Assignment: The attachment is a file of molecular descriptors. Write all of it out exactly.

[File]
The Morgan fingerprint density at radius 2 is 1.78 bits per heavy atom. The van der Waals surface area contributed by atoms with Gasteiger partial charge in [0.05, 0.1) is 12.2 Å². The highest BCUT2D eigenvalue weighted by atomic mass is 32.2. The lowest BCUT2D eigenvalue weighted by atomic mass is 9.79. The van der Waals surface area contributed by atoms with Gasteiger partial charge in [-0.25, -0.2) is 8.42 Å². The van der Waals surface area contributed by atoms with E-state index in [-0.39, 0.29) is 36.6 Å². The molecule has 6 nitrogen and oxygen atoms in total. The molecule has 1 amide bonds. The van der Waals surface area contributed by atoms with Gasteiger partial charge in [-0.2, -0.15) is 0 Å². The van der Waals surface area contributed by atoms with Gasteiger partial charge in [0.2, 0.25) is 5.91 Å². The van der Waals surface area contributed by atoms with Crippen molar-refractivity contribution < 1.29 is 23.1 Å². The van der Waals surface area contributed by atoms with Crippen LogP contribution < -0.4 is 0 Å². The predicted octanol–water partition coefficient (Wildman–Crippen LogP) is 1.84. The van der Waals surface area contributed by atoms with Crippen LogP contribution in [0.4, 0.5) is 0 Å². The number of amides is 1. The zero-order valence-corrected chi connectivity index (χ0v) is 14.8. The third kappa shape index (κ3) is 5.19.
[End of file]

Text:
The Morgan fingerprint density at radius 2 is 1.78 bits per heavy atom. The van der Waals surface area contributed by atoms with Gasteiger partial charge in [0.05, 0.1) is 12.2 Å². The highest BCUT2D eigenvalue weighted by atomic mass is 32.2. The lowest BCUT2D eigenvalue weighted by atomic mass is 9.79. The van der Waals surface area contributed by atoms with Gasteiger partial charge in [-0.25, -0.2) is 8.42 Å². The van der Waals surface area contributed by atoms with E-state index in [-0.39, 0.29) is 36.6 Å². The molecule has 6 nitrogen and oxygen atoms in total. The molecule has 1 amide bonds. The van der Waals surface area contributed by atoms with Gasteiger partial charge in [-0.2, -0.15) is 0 Å². The van der Waals surface area contributed by atoms with Gasteiger partial charge in [0.2, 0.25) is 5.91 Å². The van der Waals surface area contributed by atoms with Crippen molar-refractivity contribution < 1.29 is 23.1 Å². The van der Waals surface area contributed by atoms with Crippen LogP contribution < -0.4 is 0 Å². The predicted octanol–water partition coefficient (Wildman–Crippen LogP) is 1.84. The van der Waals surface area contributed by atoms with Crippen LogP contribution in [0.4, 0.5) is 0 Å². The number of amides is 1. The zero-order valence-corrected chi connectivity index (χ0v) is 14.8. The third kappa shape index (κ3) is 5.19.